Tweaking Conversion Varnish for Hot-Weather Performance

      Finishers suggest additives to eliminate CV orange-peel problems in hot weather. November 8, 2007

Question
I am spraying SW CV and am having problems spraying it in this hot weather. I get along pretty good until it gets over 80 degrees. Any ideas would be appreciated.

Forum Responses
(Finishing Forum)
From contributor L:
We need to know what the problem is.



From the original questioner:
The finish goes on orange-peeled and stays that way.


From contributor M:
What type of application are you using? Siphon gun, HVLP, airless? I take it SW CV is a type of conversion varnish? Normally orange peel is caused by spraying too dry and the material doesn't flow out well. Is it everywhere on your product, or is it on the vertical pieces? Can you try a slower thinner?


From contributor L:
Use a retarder in place of your thinner. Usually the maker (SW) will have several to choose from. If you have been using normal thinner, and it works up until 80, I would jump to the 2nd slower thinner. If this doesn't solve your problem, then go all the way to their slowest thinner. I use MLC products and our thinners are as follows.
Fast
Standard
Reducer
Retarder
Flow Enhancer #1
Flow Enhancer #2


From contributor A:
I've had the exact same problems using same product. Chem guy at SW recommended butyl at 4oz to the gallon. I still add about the same amount of thinner along with the butyl and don't have the orange peel problems anymore.


From contributor B:
Butyl what?


From contributor A:
Sorry, I didn't know there were different types of butyl available on the shelf at SW - I just took what was given to me!


From contributor R:
Try a small shot of MAK (metyl AMYL ketone) or else try high flash naphtha as your reducer.


From contributor P:
For Kemvar, MAK works well as a retarder. If you're thinning 10%, use 2%-4% MAK and 6%-8% the regular thinner you use. You can get the tech data sheets for all the Sherwin Williams products at their website. The data sheets list thinners/retarders.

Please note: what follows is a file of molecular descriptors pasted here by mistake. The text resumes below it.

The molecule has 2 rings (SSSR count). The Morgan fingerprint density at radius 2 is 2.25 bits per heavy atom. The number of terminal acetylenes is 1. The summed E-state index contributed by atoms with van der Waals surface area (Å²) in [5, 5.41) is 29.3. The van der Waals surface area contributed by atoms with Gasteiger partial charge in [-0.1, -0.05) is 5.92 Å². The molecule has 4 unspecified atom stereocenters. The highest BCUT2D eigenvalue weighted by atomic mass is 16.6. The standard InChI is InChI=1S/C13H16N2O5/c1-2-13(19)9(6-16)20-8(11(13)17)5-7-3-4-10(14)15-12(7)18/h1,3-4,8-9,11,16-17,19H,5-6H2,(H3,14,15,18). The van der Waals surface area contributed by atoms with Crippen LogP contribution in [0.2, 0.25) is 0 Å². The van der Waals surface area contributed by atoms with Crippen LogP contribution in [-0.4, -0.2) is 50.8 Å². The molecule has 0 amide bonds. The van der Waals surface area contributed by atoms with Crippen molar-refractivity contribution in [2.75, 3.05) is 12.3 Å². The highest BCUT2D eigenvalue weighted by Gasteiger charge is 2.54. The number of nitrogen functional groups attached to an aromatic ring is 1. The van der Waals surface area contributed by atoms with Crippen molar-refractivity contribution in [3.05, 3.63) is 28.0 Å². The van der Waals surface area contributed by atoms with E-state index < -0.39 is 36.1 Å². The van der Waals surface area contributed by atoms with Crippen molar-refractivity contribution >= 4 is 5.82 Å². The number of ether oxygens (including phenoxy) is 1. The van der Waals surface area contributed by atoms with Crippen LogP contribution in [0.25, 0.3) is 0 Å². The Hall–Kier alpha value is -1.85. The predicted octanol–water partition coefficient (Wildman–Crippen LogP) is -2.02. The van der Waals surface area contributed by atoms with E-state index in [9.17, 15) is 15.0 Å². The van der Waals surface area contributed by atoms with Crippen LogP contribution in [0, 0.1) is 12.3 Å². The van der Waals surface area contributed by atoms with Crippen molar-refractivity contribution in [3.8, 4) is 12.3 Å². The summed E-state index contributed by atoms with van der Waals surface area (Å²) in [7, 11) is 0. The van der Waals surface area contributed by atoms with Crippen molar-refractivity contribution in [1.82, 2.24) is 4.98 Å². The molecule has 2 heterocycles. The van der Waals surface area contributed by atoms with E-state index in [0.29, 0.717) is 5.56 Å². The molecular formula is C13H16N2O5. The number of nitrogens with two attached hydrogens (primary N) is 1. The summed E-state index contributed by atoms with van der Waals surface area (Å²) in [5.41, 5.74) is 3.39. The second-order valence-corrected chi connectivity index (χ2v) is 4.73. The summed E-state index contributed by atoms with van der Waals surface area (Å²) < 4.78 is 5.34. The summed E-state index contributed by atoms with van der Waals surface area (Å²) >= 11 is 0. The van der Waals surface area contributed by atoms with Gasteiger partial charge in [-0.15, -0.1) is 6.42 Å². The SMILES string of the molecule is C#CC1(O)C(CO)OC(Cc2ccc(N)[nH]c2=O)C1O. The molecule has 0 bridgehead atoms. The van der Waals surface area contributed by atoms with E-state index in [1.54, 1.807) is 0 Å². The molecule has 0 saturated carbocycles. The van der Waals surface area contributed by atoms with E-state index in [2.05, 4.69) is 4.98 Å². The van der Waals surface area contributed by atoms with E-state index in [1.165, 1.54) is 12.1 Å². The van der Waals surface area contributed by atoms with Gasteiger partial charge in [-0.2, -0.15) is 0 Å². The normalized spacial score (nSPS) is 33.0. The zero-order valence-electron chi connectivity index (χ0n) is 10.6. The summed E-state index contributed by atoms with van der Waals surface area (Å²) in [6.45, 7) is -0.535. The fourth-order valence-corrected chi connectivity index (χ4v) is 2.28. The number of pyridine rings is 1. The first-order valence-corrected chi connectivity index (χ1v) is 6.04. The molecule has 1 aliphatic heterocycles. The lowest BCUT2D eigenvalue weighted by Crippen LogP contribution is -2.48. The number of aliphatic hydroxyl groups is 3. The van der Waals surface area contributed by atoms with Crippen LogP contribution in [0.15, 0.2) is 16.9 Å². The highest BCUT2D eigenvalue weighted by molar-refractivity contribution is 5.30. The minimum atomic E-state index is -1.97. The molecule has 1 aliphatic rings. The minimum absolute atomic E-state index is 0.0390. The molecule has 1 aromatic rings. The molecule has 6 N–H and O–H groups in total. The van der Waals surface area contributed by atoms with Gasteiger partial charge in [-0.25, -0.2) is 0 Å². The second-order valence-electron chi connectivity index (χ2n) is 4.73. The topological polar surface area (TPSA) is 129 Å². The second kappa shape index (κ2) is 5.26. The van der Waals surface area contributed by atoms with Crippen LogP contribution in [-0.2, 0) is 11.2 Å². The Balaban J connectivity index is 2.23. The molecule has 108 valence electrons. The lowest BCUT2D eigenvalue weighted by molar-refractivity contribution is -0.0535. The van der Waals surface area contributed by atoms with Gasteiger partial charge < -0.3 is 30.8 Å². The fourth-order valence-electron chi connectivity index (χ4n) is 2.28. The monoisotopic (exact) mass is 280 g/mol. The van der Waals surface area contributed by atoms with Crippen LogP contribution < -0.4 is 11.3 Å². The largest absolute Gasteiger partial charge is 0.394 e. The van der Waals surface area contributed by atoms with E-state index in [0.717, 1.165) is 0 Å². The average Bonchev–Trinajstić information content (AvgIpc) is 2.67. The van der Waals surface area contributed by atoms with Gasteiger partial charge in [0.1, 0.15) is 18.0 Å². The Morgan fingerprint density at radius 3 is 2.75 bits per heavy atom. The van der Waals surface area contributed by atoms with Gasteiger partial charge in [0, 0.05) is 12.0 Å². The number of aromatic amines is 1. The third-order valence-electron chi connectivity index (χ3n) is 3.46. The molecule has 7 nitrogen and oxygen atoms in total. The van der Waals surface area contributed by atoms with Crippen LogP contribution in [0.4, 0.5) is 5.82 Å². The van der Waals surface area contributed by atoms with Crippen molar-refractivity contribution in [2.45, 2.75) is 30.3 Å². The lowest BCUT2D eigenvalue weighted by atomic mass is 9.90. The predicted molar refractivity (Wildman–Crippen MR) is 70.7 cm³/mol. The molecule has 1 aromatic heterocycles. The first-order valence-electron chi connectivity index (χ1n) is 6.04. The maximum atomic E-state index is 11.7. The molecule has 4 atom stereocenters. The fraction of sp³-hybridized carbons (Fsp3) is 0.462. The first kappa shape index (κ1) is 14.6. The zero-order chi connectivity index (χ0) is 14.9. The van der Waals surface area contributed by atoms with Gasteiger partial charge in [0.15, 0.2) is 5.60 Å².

From contributor P:
You typed your answer too fast, contributor R. It wasn't there when I started pecking. ;)


From the original questioner:
Thanks for all the responses. Recently I purchased a Kremlin pump and my salesman said I shouldn't have to thin my product at all. Who knows how much of this product he has used.


From contributor W:
Butyl cellusolve.


From contributor S:
Toluol, a petroleum distillate and a common solvent sold in many paint stores, may also help the flow out in CV coatings in a pinch.


From contributor I:
Butyl-Acetate as thinner.
R7K27 as a slow thinner.


From contributor R:
I spray SW CV all day long in hot weather with Kremlin guns, with no problems with orange peel and no thinner. Maybe there is a problem with your gun setup? What size tip are you using and what are your pressure settings?


From contributor N:
Contributor R nailed it with the MAK. A good amount is 4oz of MAK to a gallon of CV. This works in Phoenix, AZ and if it works here, it will work anywhere in the world and likely also on the planet Mercury.


From contributor S:
The coating manufacturers are slowly running out of solvents. They are scraping the barrels now for anything that will work and not be on the banned list. Solvents that were once used to make up remover are being used in the coatings. At one time acetone was a solvent used with the distillates; today it is a solvent for coatings. You rarely found acetone in a finishing shop. Better days are coming.

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